For my first (and long overdue) post here on KIN, I’ve decided to re-post something from my own blog, Emerald and Black. I suppose I could be accused of laziness, but the subject of this post is an important one to me, and I believe it deserves to be repeated. I hope you enjoy it.
The ancient Egyptians had no shortage of creation myths. My current favorite is the Memphite Theology, in which Ptah is the creator deity. Unlike Atum who masturbates Shu and Tefnut into creation, or Ra whose tears form the first humans, Ptah’s method of creation is an intellectual one. In his heart, Ptah conceived of all things in the universe: the earth, the other gods, humans, animals – everything. He then spoke their names, and they came into existence. According to this myth, ours is a world created entirely by words.
I’ve always been a pessimist. When so many aspects of your life seem not to work, it is easy to fall into patterns of negative thoughts, lowered expectations, and negative speech. It’s also easy to find well-meaning optimists who are all too eager to give unsolicited advice, which often just boils down to “be positive!” To someone with a pessimist’s mindset, it is not so simple. Aside from sounding like fluffy self-help nonsense, the advice, in a sense, asks the pessimist to deny reality. How can you be positive when you can’t find a job, when your relationships are failing, when your dog dies? The notion seems to belittle what you are experiencing, and couldn’t possibly change your situation for the better.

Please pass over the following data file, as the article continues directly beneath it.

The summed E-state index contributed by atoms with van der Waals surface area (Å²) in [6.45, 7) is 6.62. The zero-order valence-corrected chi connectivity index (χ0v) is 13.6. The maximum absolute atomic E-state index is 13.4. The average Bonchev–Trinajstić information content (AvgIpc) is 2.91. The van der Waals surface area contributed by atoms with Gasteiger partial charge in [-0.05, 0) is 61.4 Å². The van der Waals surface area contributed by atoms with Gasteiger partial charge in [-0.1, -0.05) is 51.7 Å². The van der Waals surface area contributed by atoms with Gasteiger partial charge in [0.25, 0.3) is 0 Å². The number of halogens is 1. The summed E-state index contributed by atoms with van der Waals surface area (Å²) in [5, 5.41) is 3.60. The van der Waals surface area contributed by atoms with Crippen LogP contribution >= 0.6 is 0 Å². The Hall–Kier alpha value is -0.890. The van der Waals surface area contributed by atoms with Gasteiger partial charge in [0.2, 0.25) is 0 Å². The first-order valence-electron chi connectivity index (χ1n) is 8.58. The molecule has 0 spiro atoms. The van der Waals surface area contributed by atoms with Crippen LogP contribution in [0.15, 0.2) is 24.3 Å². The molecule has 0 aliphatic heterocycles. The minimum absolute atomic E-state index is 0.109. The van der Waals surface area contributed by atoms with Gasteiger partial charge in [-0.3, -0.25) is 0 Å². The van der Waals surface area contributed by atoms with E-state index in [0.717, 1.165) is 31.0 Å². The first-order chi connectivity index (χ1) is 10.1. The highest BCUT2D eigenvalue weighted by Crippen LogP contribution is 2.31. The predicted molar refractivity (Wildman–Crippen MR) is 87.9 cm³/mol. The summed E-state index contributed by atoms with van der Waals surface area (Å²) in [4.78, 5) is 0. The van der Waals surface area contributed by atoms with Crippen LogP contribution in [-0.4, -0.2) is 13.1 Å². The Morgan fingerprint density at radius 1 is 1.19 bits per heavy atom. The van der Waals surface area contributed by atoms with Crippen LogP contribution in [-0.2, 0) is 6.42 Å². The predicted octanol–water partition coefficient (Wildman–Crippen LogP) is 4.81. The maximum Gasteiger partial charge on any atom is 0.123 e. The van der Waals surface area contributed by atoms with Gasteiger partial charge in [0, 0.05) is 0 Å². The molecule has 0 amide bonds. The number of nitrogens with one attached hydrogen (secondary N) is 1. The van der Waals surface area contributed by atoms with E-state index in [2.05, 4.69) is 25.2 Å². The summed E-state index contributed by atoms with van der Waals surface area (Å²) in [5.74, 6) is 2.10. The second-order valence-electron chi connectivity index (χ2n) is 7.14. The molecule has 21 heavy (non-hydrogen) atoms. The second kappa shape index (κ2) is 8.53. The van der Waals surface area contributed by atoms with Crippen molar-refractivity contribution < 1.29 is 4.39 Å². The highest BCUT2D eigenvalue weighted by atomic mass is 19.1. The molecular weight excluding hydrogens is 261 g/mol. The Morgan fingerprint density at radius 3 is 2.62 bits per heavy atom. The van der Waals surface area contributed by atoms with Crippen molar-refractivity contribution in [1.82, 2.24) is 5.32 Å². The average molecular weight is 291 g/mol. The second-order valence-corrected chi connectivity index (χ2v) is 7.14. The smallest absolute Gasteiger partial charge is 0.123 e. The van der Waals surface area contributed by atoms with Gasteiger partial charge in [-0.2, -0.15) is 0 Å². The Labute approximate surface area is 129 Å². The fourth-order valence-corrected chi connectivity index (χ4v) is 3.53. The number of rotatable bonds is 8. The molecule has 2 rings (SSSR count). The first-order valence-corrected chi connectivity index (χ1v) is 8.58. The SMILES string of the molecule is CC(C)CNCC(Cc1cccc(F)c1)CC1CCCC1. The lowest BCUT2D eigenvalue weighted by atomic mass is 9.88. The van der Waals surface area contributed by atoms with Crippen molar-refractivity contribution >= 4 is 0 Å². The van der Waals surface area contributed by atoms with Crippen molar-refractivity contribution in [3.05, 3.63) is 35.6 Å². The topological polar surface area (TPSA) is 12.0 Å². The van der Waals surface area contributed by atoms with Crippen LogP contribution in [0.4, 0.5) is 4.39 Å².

But it’s all about perspective. We all know how words can affect us; we’ve all been insulted and complimented, been inspired by a speech, touched by a poem. Yet the abstract “be/think/speak positive” meant nothing to me because I simply had no way of relating to it. This is where heka comes in. Heka can be defined as “magical speech,” the power of words to affect change. As in Ptah’s creation myth, the words we speak give life to what is in our hearts and minds. They create our realities.
Lately I’ve been thinking a lot about the concept of heka, which in turn has me thinking about the words I speak. I’ve had a lifelong habit of defining things in negative terms. I can’t. I don’t. I won’t. How can I have balance in my life if all I speak is negativity? How am I serving Ma’at if my words only create impossibilities and unhappiness?
I still don’t know how far positive speech can go in changing my outlook on things, much less my own reality, but for once I’m willing to give it a try. Whatever the result is, whether or not I change my mindset, I have nothing to lose for the effort. At best, I change myself for the better; at worst, nothing happens.
There’s nothing in this world that’s as safe a bet as that.